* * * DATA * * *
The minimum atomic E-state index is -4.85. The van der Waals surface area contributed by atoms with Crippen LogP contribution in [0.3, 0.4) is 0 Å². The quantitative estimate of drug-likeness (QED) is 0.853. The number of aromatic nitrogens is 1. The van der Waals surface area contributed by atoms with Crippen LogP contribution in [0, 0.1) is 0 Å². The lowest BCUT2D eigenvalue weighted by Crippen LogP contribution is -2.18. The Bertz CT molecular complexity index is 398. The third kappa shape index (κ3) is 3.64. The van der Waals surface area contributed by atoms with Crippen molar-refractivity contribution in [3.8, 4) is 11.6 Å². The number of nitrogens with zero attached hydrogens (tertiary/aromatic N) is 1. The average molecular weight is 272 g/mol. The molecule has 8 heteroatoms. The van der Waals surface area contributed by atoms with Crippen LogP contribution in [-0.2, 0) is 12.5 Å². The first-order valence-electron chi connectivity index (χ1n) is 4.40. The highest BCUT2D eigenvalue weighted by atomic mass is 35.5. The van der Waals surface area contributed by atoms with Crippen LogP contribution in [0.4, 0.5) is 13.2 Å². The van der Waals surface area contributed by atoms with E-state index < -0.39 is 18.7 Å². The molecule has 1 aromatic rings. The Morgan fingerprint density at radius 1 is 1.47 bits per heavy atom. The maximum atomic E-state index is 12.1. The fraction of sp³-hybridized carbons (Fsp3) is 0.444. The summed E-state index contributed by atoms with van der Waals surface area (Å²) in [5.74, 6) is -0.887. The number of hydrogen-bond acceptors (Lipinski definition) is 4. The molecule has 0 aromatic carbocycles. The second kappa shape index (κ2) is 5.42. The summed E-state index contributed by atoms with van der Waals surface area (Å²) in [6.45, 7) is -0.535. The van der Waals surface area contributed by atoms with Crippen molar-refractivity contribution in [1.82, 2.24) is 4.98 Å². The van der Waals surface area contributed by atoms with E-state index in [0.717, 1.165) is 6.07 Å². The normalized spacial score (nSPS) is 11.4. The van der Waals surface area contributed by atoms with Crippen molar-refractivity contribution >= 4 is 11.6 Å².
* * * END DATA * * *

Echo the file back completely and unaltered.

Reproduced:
The minimum atomic E-state index is -4.85. The van der Waals surface area contributed by atoms with Crippen LogP contribution in [0.3, 0.4) is 0 Å². The quantitative estimate of drug-likeness (QED) is 0.853. The number of aromatic nitrogens is 1. The van der Waals surface area contributed by atoms with Crippen LogP contribution in [0, 0.1) is 0 Å². The lowest BCUT2D eigenvalue weighted by Crippen LogP contribution is -2.18. The Bertz CT molecular complexity index is 398. The third kappa shape index (κ3) is 3.64. The van der Waals surface area contributed by atoms with Crippen molar-refractivity contribution in [3.8, 4) is 11.6 Å². The number of nitrogens with zero attached hydrogens (tertiary/aromatic N) is 1. The average molecular weight is 272 g/mol. The molecule has 8 heteroatoms. The van der Waals surface area contributed by atoms with Crippen LogP contribution in [-0.2, 0) is 12.5 Å². The first-order valence-electron chi connectivity index (χ1n) is 4.40. The highest BCUT2D eigenvalue weighted by atomic mass is 35.5. The van der Waals surface area contributed by atoms with Crippen LogP contribution in [0.4, 0.5) is 13.2 Å². The van der Waals surface area contributed by atoms with E-state index < -0.39 is 18.7 Å². The molecule has 1 aromatic rings. The Morgan fingerprint density at radius 1 is 1.47 bits per heavy atom. The maximum atomic E-state index is 12.1. The fraction of sp³-hybridized carbons (Fsp3) is 0.444. The summed E-state index contributed by atoms with van der Waals surface area (Å²) in [5.74, 6) is -0.887. The number of hydrogen-bond acceptors (Lipinski definition) is 4. The molecule has 0 aromatic carbocycles. The second kappa shape index (κ2) is 5.42. The summed E-state index contributed by atoms with van der Waals surface area (Å²) in [6.45, 7) is -0.535. The van der Waals surface area contributed by atoms with Crippen molar-refractivity contribution in [1.82, 2.24) is 4.98 Å². The van der Waals surface area contributed by atoms with E-state index in [0.717, 1.165) is 6.07 Å². The normalized spacial score (nSPS) is 11.4. The van der Waals surface area contributed by atoms with Crippen molar-refractivity contribution >= 4 is 11.6 Å².